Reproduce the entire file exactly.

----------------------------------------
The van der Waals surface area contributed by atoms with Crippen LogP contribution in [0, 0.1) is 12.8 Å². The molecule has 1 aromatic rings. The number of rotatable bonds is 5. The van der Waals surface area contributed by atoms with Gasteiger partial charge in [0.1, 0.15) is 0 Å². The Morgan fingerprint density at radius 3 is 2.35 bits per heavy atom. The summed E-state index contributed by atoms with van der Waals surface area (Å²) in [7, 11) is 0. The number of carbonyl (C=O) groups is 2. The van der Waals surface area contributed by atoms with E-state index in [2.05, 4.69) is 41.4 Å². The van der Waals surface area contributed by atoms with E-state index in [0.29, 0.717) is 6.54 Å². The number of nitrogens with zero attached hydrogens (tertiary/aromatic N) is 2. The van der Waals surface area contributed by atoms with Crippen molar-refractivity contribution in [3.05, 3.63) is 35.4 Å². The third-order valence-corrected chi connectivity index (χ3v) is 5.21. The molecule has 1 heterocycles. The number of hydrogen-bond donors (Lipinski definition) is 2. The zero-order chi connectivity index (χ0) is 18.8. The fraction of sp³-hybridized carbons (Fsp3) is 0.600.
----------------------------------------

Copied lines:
The van der Waals surface area contributed by atoms with Crippen LogP contribution in [0, 0.1) is 12.8 Å². The molecule has 1 aromatic rings. The number of rotatable bonds is 5. The van der Waals surface area contributed by atoms with Gasteiger partial charge in [0.1, 0.15) is 0 Å². The Morgan fingerprint density at radius 3 is 2.35 bits per heavy atom. The summed E-state index contributed by atoms with van der Waals surface area (Å²) in [7, 11) is 0. The number of carbonyl (C=O) groups is 2. The van der Waals surface area contributed by atoms with E-state index in [2.05, 4.69) is 41.4 Å². The van der Waals surface area contributed by atoms with E-state index in [0.29, 0.717) is 6.54 Å². The number of nitrogens with zero attached hydrogens (tertiary/aromatic N) is 2. The van der Waals surface area contributed by atoms with Crippen molar-refractivity contribution in [3.05, 3.63) is 35.4 Å². The third-order valence-corrected chi connectivity index (χ3v) is 5.21. The molecule has 1 heterocycles. The number of hydrogen-bond donors (Lipinski definition) is 2. The zero-order chi connectivity index (χ0) is 18.8. The fraction of sp³-hybridized carbons (Fsp3) is 0.600.